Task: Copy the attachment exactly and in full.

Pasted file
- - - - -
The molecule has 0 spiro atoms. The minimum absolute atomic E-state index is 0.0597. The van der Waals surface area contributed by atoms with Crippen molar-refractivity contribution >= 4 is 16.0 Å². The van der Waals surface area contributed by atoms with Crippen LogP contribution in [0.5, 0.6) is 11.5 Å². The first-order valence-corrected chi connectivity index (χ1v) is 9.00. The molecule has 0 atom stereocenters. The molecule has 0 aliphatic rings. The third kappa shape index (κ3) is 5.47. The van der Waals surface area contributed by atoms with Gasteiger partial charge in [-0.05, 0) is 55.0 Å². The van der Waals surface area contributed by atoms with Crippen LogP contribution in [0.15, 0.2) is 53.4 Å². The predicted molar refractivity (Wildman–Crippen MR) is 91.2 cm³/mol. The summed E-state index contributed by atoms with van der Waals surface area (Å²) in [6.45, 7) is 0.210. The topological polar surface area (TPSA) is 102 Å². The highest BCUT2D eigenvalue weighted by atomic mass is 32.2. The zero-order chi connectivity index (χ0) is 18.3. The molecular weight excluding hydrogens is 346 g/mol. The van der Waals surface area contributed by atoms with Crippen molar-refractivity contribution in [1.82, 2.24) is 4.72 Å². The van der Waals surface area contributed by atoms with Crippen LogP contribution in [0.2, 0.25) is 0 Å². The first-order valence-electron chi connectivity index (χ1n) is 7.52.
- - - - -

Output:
The molecule has 0 spiro atoms. The minimum absolute atomic E-state index is 0.0597. The van der Waals surface area contributed by atoms with Crippen molar-refractivity contribution >= 4 is 16.0 Å². The van der Waals surface area contributed by atoms with Crippen LogP contribution in [0.5, 0.6) is 11.5 Å². The first-order valence-corrected chi connectivity index (χ1v) is 9.00. The molecule has 0 atom stereocenters. The molecule has 0 aliphatic rings. The third kappa shape index (κ3) is 5.47. The van der Waals surface area contributed by atoms with Gasteiger partial charge in [-0.05, 0) is 55.0 Å². The van der Waals surface area contributed by atoms with Crippen LogP contribution in [0.15, 0.2) is 53.4 Å². The predicted molar refractivity (Wildman–Crippen MR) is 91.2 cm³/mol. The summed E-state index contributed by atoms with van der Waals surface area (Å²) in [6.45, 7) is 0.210. The topological polar surface area (TPSA) is 102 Å². The highest BCUT2D eigenvalue weighted by atomic mass is 32.2. The zero-order chi connectivity index (χ0) is 18.3. The molecular weight excluding hydrogens is 346 g/mol. The van der Waals surface area contributed by atoms with Crippen molar-refractivity contribution in [1.82, 2.24) is 4.72 Å². The van der Waals surface area contributed by atoms with Crippen LogP contribution in [0.2, 0.25) is 0 Å². The first-order valence-electron chi connectivity index (χ1n) is 7.52.